Saturday, December 10, 2011

“The Glenlivet Guardians”



Recently, I joined an organization called The Glenlivet Guardians. As a devout scotch lover, how could I not? After all, the club is not only free but they periodically hold meetings where you can meet others who appreciate this renowned spirit from Scotland, in addition to being e – mailed a monthly newsletter. One of the events they conduct is something referred to as The Nights Of Passage – a tasting which I was fortunate enough to attend right here in my hometown of New York City.

According to their Web site, The Glenlivet Nights Of Passage is an event for passionate scotch lovers to share their experiences with being introduced to a quality single malt which changed their life forever – and for the better. Brand Ambassadors from the company would attend the event to educate everyone on the balance of aroma and flavor of this scotch.

During the tasting, we learned that any scotch generally tends to have a subtle aroma of one or more of the following four characteristics: Fruity, Spicy, Floral or Smoky. Some may even have combinations. Because Glenlivet is made in a region of Scotland known as The Highlands, we would be tasting scotches that represented only three of those four aromas – the one not tried was the smoky one. The reason for this is that smoky scotches tend to be made in a region like Islay, which has a high concentration of peat; since Glenlivet is made in The Highlands – an area that doesn’t have much in the way of peat – they don’t make a smoky scotch. Glenlivet scotches are un-peated, which is the majority of scotch on the market (only 10% of scotches fall into the category of “peaty”).

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Glenlivet provided a 12 year old, 15 year old and 18 year old in its tasting on this evening. The 12 year old represented a fruitiness, the 15 year old was spicy and the 18 year old was more floral.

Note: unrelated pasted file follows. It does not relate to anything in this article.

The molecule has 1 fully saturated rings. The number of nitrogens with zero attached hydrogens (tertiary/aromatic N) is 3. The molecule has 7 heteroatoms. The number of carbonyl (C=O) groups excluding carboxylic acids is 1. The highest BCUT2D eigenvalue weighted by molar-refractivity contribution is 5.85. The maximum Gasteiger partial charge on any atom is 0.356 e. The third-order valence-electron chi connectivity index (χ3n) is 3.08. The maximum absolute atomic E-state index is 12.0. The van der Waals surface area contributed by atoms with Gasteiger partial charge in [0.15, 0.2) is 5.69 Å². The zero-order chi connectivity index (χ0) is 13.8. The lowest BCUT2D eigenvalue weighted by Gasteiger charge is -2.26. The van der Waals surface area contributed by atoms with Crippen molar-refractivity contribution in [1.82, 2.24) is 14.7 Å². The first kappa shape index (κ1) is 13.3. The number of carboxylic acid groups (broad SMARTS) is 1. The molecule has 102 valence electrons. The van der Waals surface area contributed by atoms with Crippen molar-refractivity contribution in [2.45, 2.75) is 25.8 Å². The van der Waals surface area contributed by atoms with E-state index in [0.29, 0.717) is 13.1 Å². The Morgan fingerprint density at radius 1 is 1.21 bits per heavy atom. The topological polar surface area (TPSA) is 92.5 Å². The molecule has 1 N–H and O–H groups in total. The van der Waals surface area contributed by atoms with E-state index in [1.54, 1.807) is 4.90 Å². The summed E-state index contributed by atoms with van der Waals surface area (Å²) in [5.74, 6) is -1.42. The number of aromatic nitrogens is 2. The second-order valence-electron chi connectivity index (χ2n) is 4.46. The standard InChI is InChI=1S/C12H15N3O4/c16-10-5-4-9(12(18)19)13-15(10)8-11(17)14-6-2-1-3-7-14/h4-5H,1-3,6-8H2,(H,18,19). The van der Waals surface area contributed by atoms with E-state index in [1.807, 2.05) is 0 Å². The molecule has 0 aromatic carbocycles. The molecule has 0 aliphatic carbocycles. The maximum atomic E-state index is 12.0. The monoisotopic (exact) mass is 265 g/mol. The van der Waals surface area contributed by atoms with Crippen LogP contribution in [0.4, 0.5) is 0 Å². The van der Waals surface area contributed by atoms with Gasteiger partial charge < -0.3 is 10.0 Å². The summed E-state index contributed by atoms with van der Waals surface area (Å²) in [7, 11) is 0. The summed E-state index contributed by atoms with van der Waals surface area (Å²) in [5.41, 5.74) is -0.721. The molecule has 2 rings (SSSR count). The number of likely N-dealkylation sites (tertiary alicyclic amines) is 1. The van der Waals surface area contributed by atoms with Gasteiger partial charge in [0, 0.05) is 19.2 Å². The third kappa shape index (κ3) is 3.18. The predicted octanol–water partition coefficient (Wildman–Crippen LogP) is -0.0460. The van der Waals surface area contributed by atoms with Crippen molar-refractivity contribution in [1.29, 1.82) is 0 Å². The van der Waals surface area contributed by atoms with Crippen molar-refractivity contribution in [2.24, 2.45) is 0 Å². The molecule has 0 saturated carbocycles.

Immediately noticeable on the nose of the 12 year old was its fruitiness; adding a few drops of water actually enhanced its flavor and bouquet because some of the alcohol evaporated. This addition gave it a more profound nose and taste, making it more complex.

Speaking of complexity, the 15 year old was even more complex than the 12 year old due to the fact that it was aged in French Oak barrels. Although it contains some floral notes, spiciness is its main distinguishing quality – you tend to get this more on its taste than on its nose, where it leaves something of a warm cinnamon and pepper flavor on the palate.

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Finally, we tried the 18 year old – the characteristics of which were more profound on the aroma than on its flavor. Mainly a floral scotch, it nevertheless had hints of both spicy and fruity characteristics. The reason for the difference in this scotch is not only the length it is aged, but also how it is aged -- in oak barrels that were previously used to hold Spanish sherry. This infusion dominates the spirit both in its nose and in its taste.

If you live in or near cities like New York, San Francisco, Los Angeles, Houston, Dallas or Boston, then I strongly encourage you to join The Glenlivet Guardians because those cities seem to have a number of events held. Do you live elsewhere? Join The Guardians anyway – as I said, it’s free and you get a monthly newsletter to update you on the various goings-on. Additionally, their Web site contains a treasure trove of information that will help you to better your education about Scotch whisky.

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